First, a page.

Read our position paper on low emission mobility in freight transport.

Vehicle evaporative emissions

Vehicle evaporative emissions standards and regulatory methodologies are historically aiming at reducing vehicle evaporative emissions of the fuel system along with the entire life span of the vehicle, including during the refuelling operations (only scope of regulations on evaporative emissions).

Nonetheless, evaporative emissions may also be emitted by non‐fuel components of the vehicle such as tyres and/or plastics or other rubber parts. Tyre emissions have been always accounting for a negligible part with respect to a threshold set for a SHED (Sealed Housing for Evaporative Determination) of a whole vehicle. With the continuous tightening over time of fuel system evaporative emission thresholds, those emissions not pertinent to the fuel system and outside the regulatory scope, have the potential to influence the measurements, if the stabilization procedures are not evolving over time as well. To this end, the Tyre industry has worked to update and reaffirm its position since 2007, on a method for stabilizing evaporative emissions of new light duty vehicle tyres. Read more.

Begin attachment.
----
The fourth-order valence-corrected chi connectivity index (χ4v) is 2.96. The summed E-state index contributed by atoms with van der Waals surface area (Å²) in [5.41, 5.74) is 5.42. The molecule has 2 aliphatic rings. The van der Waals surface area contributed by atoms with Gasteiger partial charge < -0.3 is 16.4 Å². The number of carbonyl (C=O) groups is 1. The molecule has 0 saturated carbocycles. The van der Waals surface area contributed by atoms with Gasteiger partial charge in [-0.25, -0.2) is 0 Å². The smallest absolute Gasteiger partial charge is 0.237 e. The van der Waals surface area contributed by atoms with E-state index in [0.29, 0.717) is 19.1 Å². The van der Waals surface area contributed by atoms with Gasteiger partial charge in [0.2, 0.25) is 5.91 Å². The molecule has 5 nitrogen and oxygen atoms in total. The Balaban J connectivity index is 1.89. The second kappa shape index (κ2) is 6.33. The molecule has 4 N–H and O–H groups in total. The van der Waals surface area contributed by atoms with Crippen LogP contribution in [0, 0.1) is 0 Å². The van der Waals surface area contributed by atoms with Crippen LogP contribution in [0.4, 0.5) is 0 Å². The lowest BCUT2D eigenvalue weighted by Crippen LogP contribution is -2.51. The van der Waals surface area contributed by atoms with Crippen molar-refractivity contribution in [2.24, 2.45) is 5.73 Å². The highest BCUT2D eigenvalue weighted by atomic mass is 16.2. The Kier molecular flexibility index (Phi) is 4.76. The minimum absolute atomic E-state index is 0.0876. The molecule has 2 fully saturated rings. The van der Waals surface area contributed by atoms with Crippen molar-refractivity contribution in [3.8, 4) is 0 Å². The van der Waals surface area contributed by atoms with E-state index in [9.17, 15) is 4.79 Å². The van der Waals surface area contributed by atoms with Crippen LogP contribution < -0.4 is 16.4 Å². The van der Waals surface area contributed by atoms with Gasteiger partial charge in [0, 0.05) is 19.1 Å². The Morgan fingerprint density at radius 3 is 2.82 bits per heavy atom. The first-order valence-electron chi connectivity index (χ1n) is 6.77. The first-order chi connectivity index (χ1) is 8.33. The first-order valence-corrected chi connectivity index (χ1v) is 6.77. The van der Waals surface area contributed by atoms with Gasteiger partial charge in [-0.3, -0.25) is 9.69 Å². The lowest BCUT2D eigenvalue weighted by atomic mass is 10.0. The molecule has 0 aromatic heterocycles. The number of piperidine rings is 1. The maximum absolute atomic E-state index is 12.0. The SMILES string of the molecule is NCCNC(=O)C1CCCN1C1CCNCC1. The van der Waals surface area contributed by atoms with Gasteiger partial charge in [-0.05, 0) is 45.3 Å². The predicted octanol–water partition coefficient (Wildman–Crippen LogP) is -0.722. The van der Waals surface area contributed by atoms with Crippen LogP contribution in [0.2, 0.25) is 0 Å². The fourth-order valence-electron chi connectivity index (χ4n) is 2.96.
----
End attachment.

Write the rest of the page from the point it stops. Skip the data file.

Road Safety

Tyres, the sole point of contact with the road, play a crucial role in enhancing the safety of road users and of motor vehicles. A tyre has multiple functions and must achieve a balance within a series of exacting parameters. These include supporting the load, resisting and hanging, supporting high and low speeds and perfect adhesion without generating too much rolling resistance. All this is achieved regardless of whether the ground is dry, wet, clean, irregular or deformed. Tyres, therefore, are a crucial factor behind the ability of the driver to maintain control of his/her vehicle in all conditions.

The tyre is a fundamental part of mobility and of vehicle road safety. To improve road safety, a holistic approach needs to be promoted involving these 3 fundamental action areas, which are:

  • vehicle technology
  • driver behaviour
  • road infrastructure

In 2018, European roads still saw 49 deaths per million inhabitants and, according to the European Transport Safety Council, the reduction of such deaths has been stagnating since 2013.

The key to further improvements in road safety lies in increasing the awareness of drivers as well as in the introduction of new technologies for accident avoidance.

Our commitment to road safety